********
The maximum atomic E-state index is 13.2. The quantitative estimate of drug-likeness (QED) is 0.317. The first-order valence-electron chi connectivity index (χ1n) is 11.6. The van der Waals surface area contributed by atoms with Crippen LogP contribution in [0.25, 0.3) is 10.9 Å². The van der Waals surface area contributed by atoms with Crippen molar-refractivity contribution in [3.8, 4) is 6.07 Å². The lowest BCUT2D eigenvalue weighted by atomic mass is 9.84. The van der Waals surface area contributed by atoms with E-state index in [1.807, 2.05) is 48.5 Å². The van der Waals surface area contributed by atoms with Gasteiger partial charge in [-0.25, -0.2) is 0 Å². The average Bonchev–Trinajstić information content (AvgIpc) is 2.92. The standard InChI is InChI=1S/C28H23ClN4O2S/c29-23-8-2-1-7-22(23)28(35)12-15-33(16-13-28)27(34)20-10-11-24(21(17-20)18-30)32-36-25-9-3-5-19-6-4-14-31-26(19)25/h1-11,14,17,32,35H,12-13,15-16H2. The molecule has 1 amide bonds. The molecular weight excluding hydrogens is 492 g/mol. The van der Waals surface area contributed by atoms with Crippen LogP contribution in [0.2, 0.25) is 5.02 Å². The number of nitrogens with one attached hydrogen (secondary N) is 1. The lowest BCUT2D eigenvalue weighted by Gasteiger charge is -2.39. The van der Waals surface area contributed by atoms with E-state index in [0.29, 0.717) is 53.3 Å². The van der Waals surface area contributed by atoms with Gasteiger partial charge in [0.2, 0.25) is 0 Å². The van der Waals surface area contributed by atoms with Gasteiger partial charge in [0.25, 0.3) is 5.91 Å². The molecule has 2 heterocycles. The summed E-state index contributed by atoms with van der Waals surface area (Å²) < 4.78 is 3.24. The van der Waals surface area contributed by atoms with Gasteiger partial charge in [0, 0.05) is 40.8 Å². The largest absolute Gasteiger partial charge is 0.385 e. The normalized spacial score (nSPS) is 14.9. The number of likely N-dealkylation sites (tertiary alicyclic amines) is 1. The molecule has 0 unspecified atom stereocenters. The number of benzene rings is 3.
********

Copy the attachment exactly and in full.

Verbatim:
The maximum atomic E-state index is 13.2. The quantitative estimate of drug-likeness (QED) is 0.317. The first-order valence-electron chi connectivity index (χ1n) is 11.6. The van der Waals surface area contributed by atoms with Crippen LogP contribution in [0.25, 0.3) is 10.9 Å². The van der Waals surface area contributed by atoms with Crippen molar-refractivity contribution in [3.8, 4) is 6.07 Å². The lowest BCUT2D eigenvalue weighted by atomic mass is 9.84. The van der Waals surface area contributed by atoms with E-state index in [1.807, 2.05) is 48.5 Å². The van der Waals surface area contributed by atoms with Gasteiger partial charge in [-0.25, -0.2) is 0 Å². The average Bonchev–Trinajstić information content (AvgIpc) is 2.92. The standard InChI is InChI=1S/C28H23ClN4O2S/c29-23-8-2-1-7-22(23)28(35)12-15-33(16-13-28)27(34)20-10-11-24(21(17-20)18-30)32-36-25-9-3-5-19-6-4-14-31-26(19)25/h1-11,14,17,32,35H,12-13,15-16H2. The molecule has 1 amide bonds. The molecular weight excluding hydrogens is 492 g/mol. The van der Waals surface area contributed by atoms with Crippen LogP contribution in [0.2, 0.25) is 5.02 Å². The number of nitrogens with one attached hydrogen (secondary N) is 1. The lowest BCUT2D eigenvalue weighted by Gasteiger charge is -2.39. The van der Waals surface area contributed by atoms with E-state index in [0.29, 0.717) is 53.3 Å². The van der Waals surface area contributed by atoms with Gasteiger partial charge in [0.2, 0.25) is 0 Å². The van der Waals surface area contributed by atoms with Gasteiger partial charge in [0.25, 0.3) is 5.91 Å². The molecule has 2 heterocycles. The summed E-state index contributed by atoms with van der Waals surface area (Å²) < 4.78 is 3.24. The van der Waals surface area contributed by atoms with Gasteiger partial charge in [0, 0.05) is 40.8 Å². The largest absolute Gasteiger partial charge is 0.385 e. The normalized spacial score (nSPS) is 14.9. The number of likely N-dealkylation sites (tertiary alicyclic amines) is 1. The molecule has 0 unspecified atom stereocenters. The number of benzene rings is 3.